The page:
Our economy was, and still is, the most critical issue facing our country today. Recent news events have pretty much sent the internet’s bandwidth toward the president’s most spectacular foreign policy failure yet along with the media’s attempts to cover for him. I’ve strayed recently as well, as last week’s blogging for me focused on that all important news item facing our country today, namely The Philadelphia Eagles’ chances in 2012. I’m not sure when or if the media will follow suit, but I’m getting back to my sweet spot of my favorite blogging topic – Economics!
Did you know that the money in your neighbor’s wallet that you fail to take from him at gunpoint is actually a household expense for you personally? I never would have thought that either, but apparently the left thinks that it is. Let’s back up a bit…
A few weeks ago one of my lefty pals sent me a chart that definitively "proves" that the current debt is not Obama’s fault. Being the data analysis geek that I am I did that extremist action that leftists most despise – I dug down to validate the data. First off, the article being from Ezra Klein immediately had my bull snot detectors going off based on "evidence" I’ve seen him present in the past. The pretty, colorful chart was created by a leftist think tank, and at the bottom it "cited" that it used data from federal government sources, but of course it stopped there.1 There was no raw data available, and of course their methodology for how their stats were generated consisted of vague, twisted logic. As one might expect, according to the chart two of the biggest causes of our debt are both the responsibility of… George W. Bush. These were represented by the costs of the Bush wars, and the Bush tax cuts.
The wars I can give some defense to, but not too much. When Obama became president and his intention was to surrender on a timeline (which Bush did lay the foundation for), why not make it immediate and start withdrawing the forces on January 20, 2009? We were facing the worst economic crisis of our time, and why not eliminate this expense right off the bat? As for the Bush tax cuts, all that the president had to do was immediately raise taxes across the board. For those who don’t remember January 2010, Obama had the world in the palm of his hand. He had majorities in both houses, and between the financial crisis and electoral pounding the GOP had just taken the Republicans were all but completely cowed at this point. There is the problem of that dirty secret of how serious our debt is and what it would take to actually pay it off. But there is more to it than that.
How on earth is money that you fail to take from someone an expenditure? Looking at the expenses that Sister Babe have for our household we have the same ones that many normal households would – Mortgage payment, groceries, utility bills, clothing, entertainment, gasoline, etc. On the revenue side we have our paychecks, along with whatever miscellaneous income we may see – the occasional bonus check from work or getting a few dollars for selling some old junk on Craigslist. Oddly enough, we don’t include the money that we fail to steal from our neighbors at gunpoint – neither under expenses nor revenue. Under basic accounting principles most houses and businesses wouldn’t either. It also leads to another question. If the tax cuts were paid for by somebody else’s expenditures…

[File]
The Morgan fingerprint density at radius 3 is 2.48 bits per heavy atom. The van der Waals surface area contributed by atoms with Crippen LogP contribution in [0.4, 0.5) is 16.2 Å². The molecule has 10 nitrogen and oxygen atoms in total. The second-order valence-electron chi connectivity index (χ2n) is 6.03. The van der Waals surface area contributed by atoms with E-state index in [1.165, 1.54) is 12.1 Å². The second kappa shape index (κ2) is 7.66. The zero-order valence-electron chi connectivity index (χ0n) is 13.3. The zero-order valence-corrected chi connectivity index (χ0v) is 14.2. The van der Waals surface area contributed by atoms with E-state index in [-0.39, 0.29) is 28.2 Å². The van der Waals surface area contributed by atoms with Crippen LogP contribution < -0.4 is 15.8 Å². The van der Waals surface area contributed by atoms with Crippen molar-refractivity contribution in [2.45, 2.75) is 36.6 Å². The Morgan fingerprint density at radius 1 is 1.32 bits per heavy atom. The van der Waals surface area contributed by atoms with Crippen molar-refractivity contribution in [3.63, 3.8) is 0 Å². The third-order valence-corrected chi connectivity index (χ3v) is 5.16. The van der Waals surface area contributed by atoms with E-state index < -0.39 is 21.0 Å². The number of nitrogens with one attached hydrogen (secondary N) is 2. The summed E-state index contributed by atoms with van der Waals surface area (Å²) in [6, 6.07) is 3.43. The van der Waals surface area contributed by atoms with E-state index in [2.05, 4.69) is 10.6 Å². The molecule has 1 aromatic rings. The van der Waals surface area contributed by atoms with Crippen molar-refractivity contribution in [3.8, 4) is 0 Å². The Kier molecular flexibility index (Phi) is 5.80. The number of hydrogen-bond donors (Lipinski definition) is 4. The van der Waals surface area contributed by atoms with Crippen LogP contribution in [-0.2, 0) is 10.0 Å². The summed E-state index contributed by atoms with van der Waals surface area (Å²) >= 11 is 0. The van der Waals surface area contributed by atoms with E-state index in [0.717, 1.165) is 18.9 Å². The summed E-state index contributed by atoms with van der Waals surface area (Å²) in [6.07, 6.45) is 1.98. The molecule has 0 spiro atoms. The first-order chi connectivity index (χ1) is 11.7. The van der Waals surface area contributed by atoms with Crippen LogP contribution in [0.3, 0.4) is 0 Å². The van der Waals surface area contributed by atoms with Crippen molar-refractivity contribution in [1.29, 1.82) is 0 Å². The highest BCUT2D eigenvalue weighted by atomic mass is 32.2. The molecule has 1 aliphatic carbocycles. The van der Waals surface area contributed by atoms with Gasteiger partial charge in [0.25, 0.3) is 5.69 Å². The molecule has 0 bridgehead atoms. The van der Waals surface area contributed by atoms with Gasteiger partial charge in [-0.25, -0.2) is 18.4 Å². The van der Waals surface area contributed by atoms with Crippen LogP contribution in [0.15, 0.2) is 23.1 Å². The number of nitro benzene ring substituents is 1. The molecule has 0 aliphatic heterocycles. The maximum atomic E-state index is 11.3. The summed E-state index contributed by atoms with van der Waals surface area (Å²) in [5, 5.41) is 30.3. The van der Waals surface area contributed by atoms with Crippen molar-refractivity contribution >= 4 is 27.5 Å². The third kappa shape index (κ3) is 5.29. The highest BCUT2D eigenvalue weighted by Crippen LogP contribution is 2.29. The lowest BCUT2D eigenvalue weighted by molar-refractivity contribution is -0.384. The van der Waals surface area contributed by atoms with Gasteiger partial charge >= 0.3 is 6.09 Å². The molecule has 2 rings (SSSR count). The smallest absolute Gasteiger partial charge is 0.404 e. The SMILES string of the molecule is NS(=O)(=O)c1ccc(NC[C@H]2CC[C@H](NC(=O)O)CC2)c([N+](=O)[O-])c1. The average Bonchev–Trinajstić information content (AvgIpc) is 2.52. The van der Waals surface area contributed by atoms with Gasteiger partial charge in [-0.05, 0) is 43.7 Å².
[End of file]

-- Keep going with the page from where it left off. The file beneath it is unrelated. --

What did you get for this "Spending" in lost revenue to the government? We can tangibly see what we’re spending our federal dollars on in terms of failed green energy companies, unprofitable car companies, the costs of waging war, subsidies for industries that pay the proper tribute to both parties, etc. But if some jet fuel genius is claiming that the Bush tax cuts are an expense, what was that money spent on? Was it put in the bank where it was earning taxable interest income? Was it being used to invest in a business or simply in buying stock? Was it used to hire new employees for a business? How much extra taxable revenue was generated off of the sum of all of these transactions? And, by creating extra economic activity, how many more people were hired to perform work that generated taxable income? And by extension, how many fewer people needed transfer payments in unemployment or food stamps? What were the government’s savings off of these lower expenditures? It’s easy to claim how much a tax cut "cost", but without a very in-depth analysis even this ballpark number can at best be suspect, and at worst a straight up lie.
It never ceases to amaze me how far our president’s supporters will leap to find ways to justify their support for him. And sadly, like any true believer there is no amount of math or facts that will even get them to question their views or waver in their loyalty to President Obama. Hopefully there are enough people in the middle that we can persuade, because our economy faces some grave challenges and right now I don’t see enough people ready to acknowledge this issue, much less deal with it.
Cross posted from Brother Bob’s Blog
1. This is the reason I rarely source any studies from places AEI or Heritage. As much as I love these guys, if I can’t drill down and validate the data and methodology I don’t use it. Not that I want to deter you from reading them of course, but when a big part of your blogging angle is that of analytics you need to be able to get down into the weeds.